C.J. Mosley, Ashtyn Davis and the New York Jets defense come up empty early vs. the Miami Dolphins,
Each NFL offense is granted around 60 plays per game. So, an offense typically gets an average of 60 plays, while special teams usually account for 20 additional plays in total (both teams combined).
That amounts to about 140 plays per game and a feeling of what should be impending doom whenever one play isn’t executed properly.
As the old coaching saying goes, “I can live with physical mistakes as long as the preparedness is on point,” (I’m paraphrasing, of course), each football play is precious in its own right—no matter the game, season or record of the two teams involved.
This past Sunday, the New York Jets fell to their bitter AFC East rivals, the Miami Dolphins, 24-17, at MetLife Stadium.
For the most part, the game showcased a hard-fought 7-7 scoreboard. In reality, however, the reason why the game remained close had a lot to do with Tua Tagovailoa’s inability to capitalize on the Jets’ defensive mistakes.
Since Week 1, when Sam Darnold and the Carolina Panthers fooled many Jets fans into thinking their defense was solid, Robert Saleh‘s unit has featured lackadaisical team and individual mistakes aplenty.
This time around, one play set the game’s tone and provided a glimpse into both the in-between-the-ears and fundamental mistakes that continuously occur.
The Jets defense fails miserably in a big third-and-4 spot early
Miami faced a critical third-and-4 situation at the Jets’ 6-yard line after needing just nine plays to get down there on the game’s opening drive. Interestingly, the Dolphins needed to get to the 2-yard line for a first down.
Showing a 3×1 pre-snap look, the Jets appeared to be in a Cover 1 with a four-man rush in front.
What happens next results in a thing that happens entirely too often for this defense: The Jets aren’t ready when the ball is snapped.
Changing things way too late
MIKE C.J. Mosley appears to change something late pre-snap as a result of the running back motioning to the boundary (left) side. The reasons for this are many, yet we’ll never truly know.
Most commonly, if a back motions out wide and leaves the offense in an empty look, there’s oftentimes an automatic call. Defensive coordinators love to send heat at the quarterback when there isn’t a possibility of a sixth player in pass protection (although Patrick Laird late-releases on this play).
Watch Mosley’s reaction to the motion, and then watch his teammates’ reaction to Mosley:
Michael Carter II (in the slot on the field side), Elijah Riley (originally lined up on the motion man on the boundary side), Quincy Williams (the WILL linebacker), and Ashtyn Davis (the single-high safety) all have to react late to the call.
It forces Carter to blitz from a slot look off the edge, in spite of the fact that he doesn’t have enough time to creep up to the line of scrimmage and time it right. It also forces Quincy Williams to widen out to the motioning player. And last but not least, Riley and Davis are forced to rotate.
Naturally, it leaves the No. 2 weapon on the field side wide open at the goal line:
You just can’t do that. You just cannot change things so late in the motion, in the flow of the pre-snap action.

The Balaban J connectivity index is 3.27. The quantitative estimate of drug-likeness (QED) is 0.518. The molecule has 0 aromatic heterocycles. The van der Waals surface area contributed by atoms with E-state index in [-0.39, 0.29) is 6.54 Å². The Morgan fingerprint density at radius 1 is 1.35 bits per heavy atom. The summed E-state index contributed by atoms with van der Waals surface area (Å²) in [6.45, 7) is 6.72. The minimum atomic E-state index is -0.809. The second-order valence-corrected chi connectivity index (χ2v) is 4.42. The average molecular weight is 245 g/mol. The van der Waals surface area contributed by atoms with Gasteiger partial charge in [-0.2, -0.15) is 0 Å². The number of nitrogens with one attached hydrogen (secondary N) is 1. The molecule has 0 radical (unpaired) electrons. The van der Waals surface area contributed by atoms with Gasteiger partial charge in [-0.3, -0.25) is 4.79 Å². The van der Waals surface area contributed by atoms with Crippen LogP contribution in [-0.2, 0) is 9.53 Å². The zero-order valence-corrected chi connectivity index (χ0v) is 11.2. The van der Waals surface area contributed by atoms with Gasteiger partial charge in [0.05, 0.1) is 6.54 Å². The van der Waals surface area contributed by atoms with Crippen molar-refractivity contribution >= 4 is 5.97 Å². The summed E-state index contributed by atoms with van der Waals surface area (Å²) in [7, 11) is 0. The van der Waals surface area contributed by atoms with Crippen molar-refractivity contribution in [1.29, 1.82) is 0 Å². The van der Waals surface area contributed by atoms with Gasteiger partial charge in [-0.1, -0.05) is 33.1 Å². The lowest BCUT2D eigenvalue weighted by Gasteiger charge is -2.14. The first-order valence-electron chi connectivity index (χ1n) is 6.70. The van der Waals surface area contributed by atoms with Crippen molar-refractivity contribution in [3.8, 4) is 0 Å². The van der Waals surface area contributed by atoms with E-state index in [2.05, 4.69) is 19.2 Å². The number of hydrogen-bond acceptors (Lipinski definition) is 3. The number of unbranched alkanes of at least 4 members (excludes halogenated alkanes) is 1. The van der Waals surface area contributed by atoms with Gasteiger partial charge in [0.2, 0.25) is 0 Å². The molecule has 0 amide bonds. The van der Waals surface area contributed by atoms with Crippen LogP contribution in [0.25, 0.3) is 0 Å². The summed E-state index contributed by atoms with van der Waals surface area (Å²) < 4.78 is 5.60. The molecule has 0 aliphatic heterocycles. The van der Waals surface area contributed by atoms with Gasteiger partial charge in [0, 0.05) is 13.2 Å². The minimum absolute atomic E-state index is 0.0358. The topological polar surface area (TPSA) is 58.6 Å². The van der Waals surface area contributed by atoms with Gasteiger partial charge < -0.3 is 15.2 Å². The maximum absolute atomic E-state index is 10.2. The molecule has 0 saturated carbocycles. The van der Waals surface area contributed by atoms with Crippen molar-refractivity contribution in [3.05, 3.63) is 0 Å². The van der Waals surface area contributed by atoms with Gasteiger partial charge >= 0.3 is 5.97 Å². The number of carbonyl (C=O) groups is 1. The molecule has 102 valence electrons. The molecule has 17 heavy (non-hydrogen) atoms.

There’s a chance that Carter was set to blitz the entire time, but it doesn’t appear that’s the case, thanks to his pre-snap positioning. But even if Mosley didn’t change things drastically pre-snap, there’s no excuse for leaving the No. 2 weapon on the field side so wide open.
If that’s not enough, the Jets still had a chance to stop the play cold and force a field goal attempt.
Fortunately, Tua’s first read directed him to his left, the boundary side (the defense’s right). This allowed Davis to get over in time to at least make it a close call on the wide-open slot man.
Tagovailoa eventually finds the flat to the right and it’s a matter of the ball-carrier, Patrick Laird, taking on Davis and Mosley.
The second defensive problem comes when both of those defenders are asked to take the proper angle and break down when tackling.
Second-year safety Ashtyn Davis has to range over like a madman (not his fault) thanks to the late pre-snap alteration. This adds to the out-of-control nature of his tackle attempt, but it shouldn’t cover him here.
Davis fails to break down efficiently enough. He also doesn’t sink his hips enough or take the appropriate angle when trying to make the tackle.
Notice how his body weight flies right past Laird. This is because his angle wasn’t flat enough—as a 45-degree marker would allow his body weight to go through the ball carrier if his head is across.
Then, Mosley overpursues Laird, which allows him to cut it upfield to set the Dolphins up with a first-and-goal from the 2-yard line.
There’s no question that contact from a Miami player hurt Davis’s attempt, but there wasn’t even a semblance of a breakdown. Plus, the angle just doesn’t get it done here.
When the sideline is involved, defenders should use it to their advantage. Pursuit from an inside-out trek while making sure the ball carrier cannot cut it back.
Then, once ready to make the tackle, break down, sink the hips, get the head up, and explode while getting the head across and leading with the inside shoulder (it would be the right shoulder here). This way, the defender’s momentum moves through the ball carrier instead of around him.
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The Jets are struggling from a myriad of perspectives defensively right now. Most notably, many of their players are not honing in on their individual responsibilities.
This leads to hero ball and too much freelancing, and one player that the Dolphins picked on from the outset was undrafted rookie Isiah Dunn.
Considering that struggle, the last thing the New York Jets defense needs right now is pre-snap breakdowns and poor tackling fundamentals.
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